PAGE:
Author: Paul Karasik and Judy Karasik
Pages: 208 pgs.
Publish Date: September 2004
Publisher: Washington Square Press
Catalog ID: ISBN-10: 0743423372
I really, really like this book. It is only half a graphic novel: chapters alternate between text and comics, Judy taking care of the prose, Paul the strips. I am an old, world weary cynic, but this book tugs at my corroded heart strings. Warm and happy and sad and gentle, it is the story of Paul and Judy’s elder brother Dave, who has autism. Dave is loved by his family but can be a handful, violent at times and the book follows the families attempts to find Dave an appropiate caring community in which he can live, be himself and make the most of his life. Dave embarrases them in public sometimes, until they realise that it is their own reaction to his behaviour that is the most embarrasing aspect and that he is sometimes useful to them as a convenient excuse for getting out of unenjoyable social engagements. The parents, Monroe and Joan are active in working for people with learning disabilities, and want the very best for David. Unfortunately it turns out that what they thought was the best placement for him, a community in which he has lived for 15 years, turns out to have been a hotbed of physical and sexual abuse. This thread of the narrative is an understated one, by far the most tragic aspect of the work yet not dwelt upon mawkishly, but it raises painful questions about the vulnerability of adults with disabilities and the sinister motivation, or just the plain bad attitude, of some careworkers in what should be places of safety. The scandal of abuse is discussed in a sober fashion, as a trajedy of good intentions gone wrong, rather than using the hysterical language we are so used to reading in the tabloids or hearing from the mouths of politicians. This is not a misery memoir, the greater part of story has a celebratory feel to it, relating David’s idiosyncratic behaviour and mindset. He is lucky to have such a family, and in turn he brings them joy as well as worry.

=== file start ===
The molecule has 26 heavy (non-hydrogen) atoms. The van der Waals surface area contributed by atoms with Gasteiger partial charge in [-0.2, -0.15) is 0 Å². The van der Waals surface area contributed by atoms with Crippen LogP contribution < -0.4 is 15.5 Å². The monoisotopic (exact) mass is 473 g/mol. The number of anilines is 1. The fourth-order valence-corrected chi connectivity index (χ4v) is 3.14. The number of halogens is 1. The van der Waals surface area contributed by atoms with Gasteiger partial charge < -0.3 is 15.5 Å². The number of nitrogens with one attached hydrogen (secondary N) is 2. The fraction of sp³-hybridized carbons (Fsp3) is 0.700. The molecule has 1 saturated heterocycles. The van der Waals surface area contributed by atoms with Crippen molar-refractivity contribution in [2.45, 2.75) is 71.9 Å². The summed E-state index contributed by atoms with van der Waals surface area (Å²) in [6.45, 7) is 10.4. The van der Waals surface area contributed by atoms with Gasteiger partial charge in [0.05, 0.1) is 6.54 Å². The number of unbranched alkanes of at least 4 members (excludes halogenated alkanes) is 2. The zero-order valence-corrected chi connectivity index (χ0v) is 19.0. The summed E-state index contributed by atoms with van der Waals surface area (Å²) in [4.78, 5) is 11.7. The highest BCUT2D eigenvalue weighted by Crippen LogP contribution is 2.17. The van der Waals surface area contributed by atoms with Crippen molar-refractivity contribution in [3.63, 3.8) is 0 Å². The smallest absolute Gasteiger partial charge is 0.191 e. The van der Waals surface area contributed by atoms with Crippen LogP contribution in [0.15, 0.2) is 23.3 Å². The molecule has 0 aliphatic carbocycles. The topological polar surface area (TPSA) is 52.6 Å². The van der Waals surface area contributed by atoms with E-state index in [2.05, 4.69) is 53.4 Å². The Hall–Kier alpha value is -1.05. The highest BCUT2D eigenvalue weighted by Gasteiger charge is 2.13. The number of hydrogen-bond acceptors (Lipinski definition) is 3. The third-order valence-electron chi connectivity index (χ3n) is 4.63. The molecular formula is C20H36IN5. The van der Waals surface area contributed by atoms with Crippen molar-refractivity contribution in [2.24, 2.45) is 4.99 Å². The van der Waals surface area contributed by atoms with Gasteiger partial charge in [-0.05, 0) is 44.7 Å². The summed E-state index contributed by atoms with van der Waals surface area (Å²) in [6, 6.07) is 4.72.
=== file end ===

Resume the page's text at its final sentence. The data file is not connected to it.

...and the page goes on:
Paul Karasik worked on the graphic adaption of Paul Auster’s City of Glass. His straighforward graphic style has an honesty about it, slightly rough, with the pencilling still occasionally visible beneath the ink. Judy’s prose exhibits a similar candor. The unusual format of alternate chapters and joint authorship work well, and the work is self reflexive in the best tradition of “art comics”. It has a hopeful, happy end too.